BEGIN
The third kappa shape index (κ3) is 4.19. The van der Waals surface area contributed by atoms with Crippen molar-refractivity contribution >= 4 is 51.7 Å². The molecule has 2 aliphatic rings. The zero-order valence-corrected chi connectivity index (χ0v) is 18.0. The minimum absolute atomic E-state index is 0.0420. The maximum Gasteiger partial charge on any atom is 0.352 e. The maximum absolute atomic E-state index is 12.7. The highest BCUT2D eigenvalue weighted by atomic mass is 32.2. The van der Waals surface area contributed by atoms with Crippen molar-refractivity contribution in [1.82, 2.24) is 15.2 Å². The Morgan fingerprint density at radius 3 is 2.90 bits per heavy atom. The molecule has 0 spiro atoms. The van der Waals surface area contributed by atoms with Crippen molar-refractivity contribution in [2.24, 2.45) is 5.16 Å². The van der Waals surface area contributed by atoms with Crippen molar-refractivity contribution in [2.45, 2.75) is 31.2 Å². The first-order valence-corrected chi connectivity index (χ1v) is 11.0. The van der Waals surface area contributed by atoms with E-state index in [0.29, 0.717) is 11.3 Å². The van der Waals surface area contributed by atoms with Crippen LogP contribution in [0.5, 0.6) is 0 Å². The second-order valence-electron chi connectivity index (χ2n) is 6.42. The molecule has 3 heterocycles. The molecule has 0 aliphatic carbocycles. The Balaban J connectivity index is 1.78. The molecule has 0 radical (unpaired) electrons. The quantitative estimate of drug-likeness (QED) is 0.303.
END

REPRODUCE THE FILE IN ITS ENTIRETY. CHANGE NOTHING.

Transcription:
The third kappa shape index (κ3) is 4.19. The van der Waals surface area contributed by atoms with Crippen molar-refractivity contribution >= 4 is 51.7 Å². The molecule has 2 aliphatic rings. The zero-order valence-corrected chi connectivity index (χ0v) is 18.0. The minimum absolute atomic E-state index is 0.0420. The maximum Gasteiger partial charge on any atom is 0.352 e. The maximum absolute atomic E-state index is 12.7. The highest BCUT2D eigenvalue weighted by atomic mass is 32.2. The van der Waals surface area contributed by atoms with Crippen molar-refractivity contribution in [1.82, 2.24) is 15.2 Å². The Morgan fingerprint density at radius 3 is 2.90 bits per heavy atom. The molecule has 0 spiro atoms. The van der Waals surface area contributed by atoms with Crippen molar-refractivity contribution in [2.24, 2.45) is 5.16 Å². The van der Waals surface area contributed by atoms with Crippen molar-refractivity contribution in [2.45, 2.75) is 31.2 Å². The first-order valence-corrected chi connectivity index (χ1v) is 11.0. The van der Waals surface area contributed by atoms with E-state index in [0.29, 0.717) is 11.3 Å². The van der Waals surface area contributed by atoms with Crippen LogP contribution in [0.5, 0.6) is 0 Å². The second-order valence-electron chi connectivity index (χ2n) is 6.42. The molecule has 3 heterocycles. The molecule has 0 aliphatic carbocycles. The Balaban J connectivity index is 1.78. The molecule has 0 radical (unpaired) electrons. The quantitative estimate of drug-likeness (QED) is 0.303.